Gym Intimidation: It's All in Your Head

Gym Intimidation: It's All in Your Head

As you guys know, I’ve been working out a lot the last two weeks — everyday to be exact. A friend of mine suggested I cover gym intimidation because let’s be real, everyone has it at some point. She told me some of the struggles she’s been facing, and that made me reflect on my own insecurities — and the countless times I chose to avoid the heavily populated areas even when a machine I needed was over there.

So … why do we care what other people think? I know — we all care about what people think, myself included.

I think it all stems back to one of my more recent posts about insecurities. But you know that really buff guy grunting and dropping weights? I bet there’s something he’s insecure about. Or that super fit girl squatting with all the guys? Her, too.

We’re all too scared that we might look dumb or do something wrong, but do you really think those other people are there to watch you? No, they’re there to better themselves, just like you are. And also, just like you, they started somewhere. Who knows, maybe it was exactly where you’re starting.

Maybe for you, that’s not it. Is there a person you’re trying to avoid at the gym? Don’t give them the power over you. Never let your insecurities — especially not a person — dictate your life, your goals, or in this case, your physical health.

But all of this is easier said than done. So, to help you get more comfortable in the gym, here are some things that helped me overcome gym intimidation.

Find a workout buddy. I honestly think this is one of the best ways. Then, you’re not in it alone. Maybe you don’t have a friend that goes to the same gym as you. Most gyms have guest passes. Ask a friend to come with you a couple of times and explore new areas. It gives you a chance to become more comfortable, and hopefully, it’ll help you feel more confident with different machines and exercises, so you aren’t afraid to go back on your own.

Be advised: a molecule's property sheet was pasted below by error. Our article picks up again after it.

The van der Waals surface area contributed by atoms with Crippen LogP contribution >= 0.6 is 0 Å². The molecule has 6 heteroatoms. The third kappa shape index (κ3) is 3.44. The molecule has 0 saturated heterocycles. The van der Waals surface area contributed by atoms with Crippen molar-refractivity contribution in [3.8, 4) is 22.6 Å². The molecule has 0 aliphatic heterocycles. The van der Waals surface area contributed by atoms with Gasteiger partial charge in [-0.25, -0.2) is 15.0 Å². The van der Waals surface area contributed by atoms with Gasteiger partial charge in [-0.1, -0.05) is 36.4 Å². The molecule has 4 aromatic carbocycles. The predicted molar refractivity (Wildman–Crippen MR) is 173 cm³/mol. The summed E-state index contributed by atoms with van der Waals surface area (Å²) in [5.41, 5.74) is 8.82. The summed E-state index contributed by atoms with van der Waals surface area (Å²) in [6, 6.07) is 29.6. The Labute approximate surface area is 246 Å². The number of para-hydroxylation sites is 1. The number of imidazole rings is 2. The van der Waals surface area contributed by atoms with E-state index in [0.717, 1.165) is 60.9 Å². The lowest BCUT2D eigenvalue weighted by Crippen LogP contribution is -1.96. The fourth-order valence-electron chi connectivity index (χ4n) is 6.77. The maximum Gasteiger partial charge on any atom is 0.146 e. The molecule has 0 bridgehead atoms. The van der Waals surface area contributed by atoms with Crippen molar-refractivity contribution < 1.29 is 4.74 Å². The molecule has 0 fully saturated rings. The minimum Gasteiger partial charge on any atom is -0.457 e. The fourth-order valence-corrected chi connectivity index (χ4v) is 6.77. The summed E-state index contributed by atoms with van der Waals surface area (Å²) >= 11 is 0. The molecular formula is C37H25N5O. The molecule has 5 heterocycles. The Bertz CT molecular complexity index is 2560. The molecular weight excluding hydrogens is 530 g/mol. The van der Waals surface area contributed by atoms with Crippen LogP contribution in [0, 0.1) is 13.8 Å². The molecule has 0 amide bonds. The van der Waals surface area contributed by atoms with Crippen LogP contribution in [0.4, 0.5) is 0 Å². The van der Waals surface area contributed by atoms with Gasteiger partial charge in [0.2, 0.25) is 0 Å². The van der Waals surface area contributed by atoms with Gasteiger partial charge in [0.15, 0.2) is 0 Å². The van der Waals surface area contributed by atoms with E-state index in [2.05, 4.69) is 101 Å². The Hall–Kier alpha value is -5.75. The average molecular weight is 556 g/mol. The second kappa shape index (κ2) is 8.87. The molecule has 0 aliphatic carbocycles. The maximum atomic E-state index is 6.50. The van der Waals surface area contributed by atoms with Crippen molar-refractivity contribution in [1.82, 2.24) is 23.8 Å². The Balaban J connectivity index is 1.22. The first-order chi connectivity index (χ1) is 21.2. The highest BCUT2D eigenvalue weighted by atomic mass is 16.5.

Go at a less busy time … at first. If your main concern is that you don’t know what you’re doing because you’re new to working out, go when it’s not so busy. Practice those workouts, get good at them, feel like you know what you’re doing. That’s a big thing for me. I want to know I’m using a machine correctly before doing it when the gym is super packed (it’s an insecurity, I know). But once you know how to do certain lifts and how particular machines work, it just becomes routine, and all of those people fade to background noise.

Attend group classes. Like I’ve said before, I love going to group classes because you learn new things! And even better—maybe you’ll make new friends! Some of my favorite lifts and workout routines, I’ve learned in a class. And since you’re learning them firsthand in person — and hopefully the instructor is helping you or adjusting things — it’s easier to do later on your own.

Pay a little extra for a personal trainer. Although you may feel strapped for cash … don’t we all? It might be worth paying a little extra for a personal training session or two. And a lot of gyms will even give you one free session, which is definitely worth looking into! The trainer can show you around the gym, introduce you to new workouts, and explain how to use those intimidating machines.

Just like you’re at the gym trying to get physically stronger, take it upon yourself to get mentally and emotionally stronger, too. Fight your insecurities and overcome them. Once you do that, obtaining your goals will become easier.

In the end, it’s not about the other people at the gym, it’s about you. I hope this helps anyone who might be struggling with gym intimidation!

Shelbie Renee


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